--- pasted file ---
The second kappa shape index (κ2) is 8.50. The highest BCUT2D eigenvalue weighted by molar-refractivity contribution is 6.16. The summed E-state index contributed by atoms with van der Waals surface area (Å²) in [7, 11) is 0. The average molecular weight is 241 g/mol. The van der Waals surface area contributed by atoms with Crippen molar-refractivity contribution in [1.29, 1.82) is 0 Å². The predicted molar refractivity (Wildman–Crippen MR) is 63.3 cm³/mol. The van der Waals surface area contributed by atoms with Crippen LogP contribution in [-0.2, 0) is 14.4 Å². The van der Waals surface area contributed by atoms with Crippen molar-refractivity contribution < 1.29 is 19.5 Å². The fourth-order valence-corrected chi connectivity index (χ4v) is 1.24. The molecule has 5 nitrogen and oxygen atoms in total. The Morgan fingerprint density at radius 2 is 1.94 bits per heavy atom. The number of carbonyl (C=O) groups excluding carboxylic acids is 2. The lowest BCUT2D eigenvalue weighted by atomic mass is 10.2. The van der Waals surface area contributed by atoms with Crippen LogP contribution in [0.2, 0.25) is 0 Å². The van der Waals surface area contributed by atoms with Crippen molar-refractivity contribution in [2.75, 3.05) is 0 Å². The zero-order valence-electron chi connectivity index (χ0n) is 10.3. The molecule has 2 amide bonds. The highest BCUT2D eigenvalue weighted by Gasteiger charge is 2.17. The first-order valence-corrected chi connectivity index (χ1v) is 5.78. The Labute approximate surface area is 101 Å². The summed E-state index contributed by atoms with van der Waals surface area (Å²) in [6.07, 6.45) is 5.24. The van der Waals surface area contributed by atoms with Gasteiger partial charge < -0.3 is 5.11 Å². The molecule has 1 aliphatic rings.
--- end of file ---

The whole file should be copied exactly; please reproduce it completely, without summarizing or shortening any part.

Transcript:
The second kappa shape index (κ2) is 8.50. The highest BCUT2D eigenvalue weighted by molar-refractivity contribution is 6.16. The summed E-state index contributed by atoms with van der Waals surface area (Å²) in [7, 11) is 0. The average molecular weight is 241 g/mol. The van der Waals surface area contributed by atoms with Crippen molar-refractivity contribution in [1.29, 1.82) is 0 Å². The predicted molar refractivity (Wildman–Crippen MR) is 63.3 cm³/mol. The van der Waals surface area contributed by atoms with Crippen LogP contribution in [-0.2, 0) is 14.4 Å². The van der Waals surface area contributed by atoms with Crippen molar-refractivity contribution < 1.29 is 19.5 Å². The fourth-order valence-corrected chi connectivity index (χ4v) is 1.24. The molecule has 5 nitrogen and oxygen atoms in total. The Morgan fingerprint density at radius 2 is 1.94 bits per heavy atom. The number of carbonyl (C=O) groups excluding carboxylic acids is 2. The lowest BCUT2D eigenvalue weighted by atomic mass is 10.2. The van der Waals surface area contributed by atoms with Crippen LogP contribution in [0.2, 0.25) is 0 Å². The van der Waals surface area contributed by atoms with Crippen molar-refractivity contribution in [2.75, 3.05) is 0 Å². The zero-order valence-electron chi connectivity index (χ0n) is 10.3. The molecule has 2 amide bonds. The highest BCUT2D eigenvalue weighted by Gasteiger charge is 2.17. The first-order valence-corrected chi connectivity index (χ1v) is 5.78. The Labute approximate surface area is 101 Å². The summed E-state index contributed by atoms with van der Waals surface area (Å²) in [6.07, 6.45) is 5.24. The van der Waals surface area contributed by atoms with Gasteiger partial charge < -0.3 is 5.11 Å². The molecule has 1 aliphatic rings.